It was noted that majority 171(81%) noted that Performance target setting increases employees output and goal achievement, 165(78.2%) noted Performance target setting enhanced efficiency and effectiveness among employees, 183(86.8%) noted that target setting enhances increased cost reduction, 152(72%) noted that PC had enhanced innovation, while 173(82.5%) indicated that Performance target setting has led to increased productivity.
Correlation analysis was carried to test hypothesis;

H0:    There is no significant correlation between performance target setting and employee performance

H1:    There is a significant correlation between performance target setting and employee performance

The results of the correlation analysis were presented in table 3, responses under each variable were aggregated and correlated as performance target setting (PT) and employee performance (EP).

Table 3: Correlations between PT and EP

162613-tab-3

Results of the correlation analysis showed that there was a significant relationship between performance target setting and employee performance (see table 3 above). When PT (representing the transformed variable of Performance target setting) was correlated with EP (Transformed variable representing employee performance) the resulting correlation coefficient was 0.619 with a p-value of 0.000. The direction of the correlation coefficient as can be seen was positive and very significant. This indicated that there was a strong positive association between target setting and employee performance, and thus we reject the null hypothesis that there is no significant relationship between performance target setting and employee performance and accept the alternative hypothesis. The results of the correlation analysis, closely mirrors the results of opinions of respondents who in sum seem to agree that indeed target setting is a critical component of the PC. These findings were similar to Messah & Kariuki (2011) who in their study indicate that target setting indeed improved employee performance.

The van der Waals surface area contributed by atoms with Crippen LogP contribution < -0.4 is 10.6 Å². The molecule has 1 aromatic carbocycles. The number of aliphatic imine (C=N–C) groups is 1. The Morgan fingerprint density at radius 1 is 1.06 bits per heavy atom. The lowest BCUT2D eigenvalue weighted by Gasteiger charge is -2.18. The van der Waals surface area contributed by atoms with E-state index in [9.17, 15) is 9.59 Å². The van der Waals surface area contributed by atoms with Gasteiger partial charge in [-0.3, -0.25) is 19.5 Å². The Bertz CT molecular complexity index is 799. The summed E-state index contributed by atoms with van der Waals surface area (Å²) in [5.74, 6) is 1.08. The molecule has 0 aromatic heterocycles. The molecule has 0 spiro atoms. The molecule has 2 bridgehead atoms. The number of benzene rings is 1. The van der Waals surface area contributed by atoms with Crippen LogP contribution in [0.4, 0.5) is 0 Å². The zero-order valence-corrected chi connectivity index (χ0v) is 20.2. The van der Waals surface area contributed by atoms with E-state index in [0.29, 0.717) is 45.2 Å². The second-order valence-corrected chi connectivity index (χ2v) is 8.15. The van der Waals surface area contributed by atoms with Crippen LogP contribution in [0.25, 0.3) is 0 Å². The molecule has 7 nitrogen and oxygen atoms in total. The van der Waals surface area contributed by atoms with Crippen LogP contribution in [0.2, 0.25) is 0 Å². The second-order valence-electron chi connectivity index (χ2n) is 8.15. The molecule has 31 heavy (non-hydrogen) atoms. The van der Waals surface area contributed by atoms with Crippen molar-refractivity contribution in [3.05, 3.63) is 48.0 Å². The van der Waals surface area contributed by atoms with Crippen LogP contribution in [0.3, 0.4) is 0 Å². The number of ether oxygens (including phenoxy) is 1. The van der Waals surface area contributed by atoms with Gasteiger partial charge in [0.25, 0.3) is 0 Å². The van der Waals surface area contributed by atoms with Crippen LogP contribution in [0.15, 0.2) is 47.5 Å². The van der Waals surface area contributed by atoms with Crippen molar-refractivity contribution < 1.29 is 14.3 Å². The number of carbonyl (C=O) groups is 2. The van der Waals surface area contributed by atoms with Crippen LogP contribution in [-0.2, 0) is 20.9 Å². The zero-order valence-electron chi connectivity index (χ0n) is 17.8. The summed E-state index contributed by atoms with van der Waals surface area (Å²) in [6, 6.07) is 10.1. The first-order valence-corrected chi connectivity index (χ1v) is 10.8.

In order to measure the effect of the variable performance target setting on employee performance regression analysis was carried out. Results were presented in the tables 4, 5 and 6.

Table 4: Model Summary for Regression between PT and EP

162613-tab-4

Table 5: ANOVA for PT and EP

162613-tab-5

as shown in the model summary in table 4, the R2 value for the regression between PT and EP was 0.38 (38%). Looking at the ANOVA in table 5 above F=129.812 and the p-value was 0.000. Given the p-value of the F statistic which as can be seen was very small we conclude that the R2 value of 38% was statistically significant. We can therefore say that 38% of the effect on dependent variable can be explained by the dependent variables.

Table 6: Coefficients for Regression between PT and EP

162613-tab-6

From the table of coefficients above we can develop a model that explains the relationship between the two variables (EP and PT). The general linear model defining the relationship between two variables is Y= a + bX + e where Y; is the dependent variable, a; is the intercept and e; the error. Replacing these values from the table of coefficients above, the linear model between the variables becomes